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Monarchs and warriors, heed

07 June 2013

Leslie J. Francis looks at church-leadership models - and snares

Finding Your Leadership Style
Keith Lamdin
SPCK £9.99
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LEADERSHIP, Keith Lamdin writes, is about change and about power. Power, he writes, is derived from personal qualities (charisma, knowledge, skill) and institutional structures (what he terms "projected power"). Lamdin is a skilled leader of leaders who draws on well-honed personal qualities. Power, he writes, can be used or abused: Lamdin knows how to enable others to use power wisely.

Finding Your Leadership Style is a personal and reflective book. In it, Lamdin sets out what he calls the landscape of leadership styles, and invites his readers to gaze on that landscape in reflective mood. The defined landscape comprises six paradigms, styled as monarch, warrior, servant, elder, contemplative, and prophet. Lamdin allows each landscape (at least partly) to speak for itself. His craft resides in the skill with which he presents the landscape, employing engaging metaphors, informed reading, and clear analysis within connected and connecting personal narrative.

Lamdin describes his technique as more like a medicine man's bag (containing a wide range of potentially useful components) than anything else. Here are two memorable examples from the medicine man's masterclass. Here are four characteristics of clergy identified as leading growing churches: following an unpopular (and unsuccessful) leader; displaying skills of relating well; being reliable and trustworthy; and leading worship with a sense of presence.

Here are four models of effecting change: the engineer who takes something to pieces and puts it back together in better shape; the diplomat who builds alliances behind the scenes; the gardener who works with the seasons and allows change to grow naturally; and the surfer who catches the waves of change as they sweep in from the deep.

Of course, as a conversation partner in the medicine man's masterclass, I wanted occasionally to ask questions, add a footnote citing contradictory evidence, or, more controversially, assert that my experience did not coincide with his. As a psychologist, I am not convinced that we can ignore the substantial literature linking personality with leadership styles. As an empirical theologian, I am not convinced that we can ignore the emerging literature linking theological ideas with professional practice among the clergy.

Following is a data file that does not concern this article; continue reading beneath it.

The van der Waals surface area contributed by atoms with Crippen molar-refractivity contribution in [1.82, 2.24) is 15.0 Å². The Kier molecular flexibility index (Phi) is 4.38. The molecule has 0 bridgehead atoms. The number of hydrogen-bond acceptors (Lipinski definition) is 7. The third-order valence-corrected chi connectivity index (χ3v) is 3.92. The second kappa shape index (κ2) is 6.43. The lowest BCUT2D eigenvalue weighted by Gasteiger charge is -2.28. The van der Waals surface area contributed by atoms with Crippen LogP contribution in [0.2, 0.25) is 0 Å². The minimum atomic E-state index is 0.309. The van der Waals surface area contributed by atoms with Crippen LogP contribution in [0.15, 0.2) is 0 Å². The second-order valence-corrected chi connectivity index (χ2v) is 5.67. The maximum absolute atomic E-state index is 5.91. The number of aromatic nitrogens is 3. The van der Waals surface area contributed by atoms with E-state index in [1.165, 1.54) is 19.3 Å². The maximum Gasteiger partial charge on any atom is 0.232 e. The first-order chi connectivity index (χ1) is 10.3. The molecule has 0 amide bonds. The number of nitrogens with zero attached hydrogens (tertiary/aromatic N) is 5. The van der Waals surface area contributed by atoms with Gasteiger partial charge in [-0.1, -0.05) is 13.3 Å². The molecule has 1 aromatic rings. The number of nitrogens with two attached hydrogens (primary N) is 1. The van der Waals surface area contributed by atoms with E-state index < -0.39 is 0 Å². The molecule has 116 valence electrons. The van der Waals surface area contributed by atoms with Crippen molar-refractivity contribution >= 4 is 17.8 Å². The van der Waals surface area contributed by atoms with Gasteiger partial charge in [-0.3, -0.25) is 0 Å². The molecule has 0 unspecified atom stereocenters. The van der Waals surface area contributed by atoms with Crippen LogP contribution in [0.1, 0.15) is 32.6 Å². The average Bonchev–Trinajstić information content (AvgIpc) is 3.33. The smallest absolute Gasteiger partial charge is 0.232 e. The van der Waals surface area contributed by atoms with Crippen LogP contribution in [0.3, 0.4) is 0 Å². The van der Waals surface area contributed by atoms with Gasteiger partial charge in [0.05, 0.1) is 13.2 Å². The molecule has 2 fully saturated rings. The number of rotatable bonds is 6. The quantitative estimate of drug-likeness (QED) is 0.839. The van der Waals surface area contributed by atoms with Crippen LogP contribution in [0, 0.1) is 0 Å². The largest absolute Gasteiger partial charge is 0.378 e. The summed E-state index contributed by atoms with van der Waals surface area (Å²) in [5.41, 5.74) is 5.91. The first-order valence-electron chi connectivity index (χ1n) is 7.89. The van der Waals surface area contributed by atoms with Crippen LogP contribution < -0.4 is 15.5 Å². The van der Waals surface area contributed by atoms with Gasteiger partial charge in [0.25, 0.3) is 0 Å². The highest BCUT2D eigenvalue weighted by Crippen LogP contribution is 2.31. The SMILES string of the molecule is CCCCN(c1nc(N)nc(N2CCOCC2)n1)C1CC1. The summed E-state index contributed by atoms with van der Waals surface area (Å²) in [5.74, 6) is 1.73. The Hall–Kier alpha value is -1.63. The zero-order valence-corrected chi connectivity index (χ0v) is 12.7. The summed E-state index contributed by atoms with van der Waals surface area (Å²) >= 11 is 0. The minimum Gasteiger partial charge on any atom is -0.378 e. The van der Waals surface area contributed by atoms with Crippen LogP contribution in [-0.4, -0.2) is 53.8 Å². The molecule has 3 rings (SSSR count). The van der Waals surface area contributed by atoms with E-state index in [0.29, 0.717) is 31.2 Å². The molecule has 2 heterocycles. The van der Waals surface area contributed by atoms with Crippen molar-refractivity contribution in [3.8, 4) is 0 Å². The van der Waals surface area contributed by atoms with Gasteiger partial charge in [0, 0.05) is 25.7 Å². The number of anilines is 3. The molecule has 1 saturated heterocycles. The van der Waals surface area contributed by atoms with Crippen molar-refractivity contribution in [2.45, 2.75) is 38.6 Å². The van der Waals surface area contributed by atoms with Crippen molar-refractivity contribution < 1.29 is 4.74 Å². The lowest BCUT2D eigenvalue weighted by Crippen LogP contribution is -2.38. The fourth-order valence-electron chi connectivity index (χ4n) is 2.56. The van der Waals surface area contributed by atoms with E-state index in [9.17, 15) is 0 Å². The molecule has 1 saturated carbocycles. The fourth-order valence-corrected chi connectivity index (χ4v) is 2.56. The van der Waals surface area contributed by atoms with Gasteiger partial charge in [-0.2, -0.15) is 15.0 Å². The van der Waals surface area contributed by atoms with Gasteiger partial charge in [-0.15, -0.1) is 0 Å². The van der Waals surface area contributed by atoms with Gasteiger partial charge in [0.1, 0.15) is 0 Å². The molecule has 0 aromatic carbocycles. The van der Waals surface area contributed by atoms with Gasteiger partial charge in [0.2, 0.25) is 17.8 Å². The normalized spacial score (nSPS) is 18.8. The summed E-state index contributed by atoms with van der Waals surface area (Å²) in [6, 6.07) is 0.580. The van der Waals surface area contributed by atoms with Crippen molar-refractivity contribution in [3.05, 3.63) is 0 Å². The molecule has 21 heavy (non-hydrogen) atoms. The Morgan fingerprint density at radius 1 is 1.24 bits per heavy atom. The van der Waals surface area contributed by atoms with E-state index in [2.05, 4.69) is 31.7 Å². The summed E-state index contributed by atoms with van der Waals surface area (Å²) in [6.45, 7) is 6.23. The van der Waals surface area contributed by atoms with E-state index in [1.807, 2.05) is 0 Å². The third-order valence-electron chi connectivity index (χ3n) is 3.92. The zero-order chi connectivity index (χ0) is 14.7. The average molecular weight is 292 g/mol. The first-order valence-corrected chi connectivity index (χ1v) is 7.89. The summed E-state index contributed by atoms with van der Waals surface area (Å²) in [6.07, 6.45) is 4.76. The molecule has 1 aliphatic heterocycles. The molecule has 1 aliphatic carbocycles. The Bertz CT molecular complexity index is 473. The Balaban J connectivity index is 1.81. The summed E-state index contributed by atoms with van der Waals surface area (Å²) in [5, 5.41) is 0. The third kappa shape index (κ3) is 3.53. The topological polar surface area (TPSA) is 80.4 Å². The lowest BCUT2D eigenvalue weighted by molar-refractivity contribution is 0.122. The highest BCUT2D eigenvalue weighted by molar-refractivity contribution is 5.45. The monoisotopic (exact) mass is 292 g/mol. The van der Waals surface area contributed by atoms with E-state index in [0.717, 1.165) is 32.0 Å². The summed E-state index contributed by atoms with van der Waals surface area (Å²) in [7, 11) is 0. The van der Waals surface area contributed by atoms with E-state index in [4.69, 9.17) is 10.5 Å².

Lamdin recognises that two models (monarch and warrior) are the ones most popular within the contemporary Church, and he sees both as carrying within them seeds of dysfunction. For Lamdin, a problem with the monarchical model is rooted in the psychological profile of those who are attracted to it. "The people we select to be our clergy and bishops often turn out to be exactly the kind of people who are keen to take our projections and begin to believe in them." Similarly, a problem with the warrior model is rooted in psychological theory that discusses the regressive attraction of denying complexity in favour of unambiguous demarcation between good and bad, right and wrong, light and dark.

Of the other four models, Lamdin has shown strong commitment to the servant model through the Developing Servant Leaders programme in the diocese of Oxford. Here, his chapter on the servant gives full reference to the roots in Isaiah and to the Gospel narrative of Jesus, provides two lists of the characteristics of servant leadership, and discusses three main criticisms of the model. There is plenty of food for thought in this rich landscape.

The other three chapters, on the elder, the contemplative, and the prophet, are less well developed, especially the chapter concerning the contemplative.

The final chapter closes with wise advice on how to cope with the strain of leadership. Combining self-awareness with a critical friend makes a good start, but the friend really must be critical enough to expose and test those delusions to which the clergy so easily succumb.

The Revd Dr Leslie J. Francis is Professor of Religions and Education, and Director of the Warwick Religions and Education Research Unit, within the University of Warwick; and Canon Theologian and Canon Treasurer of Bangor Cathedral.

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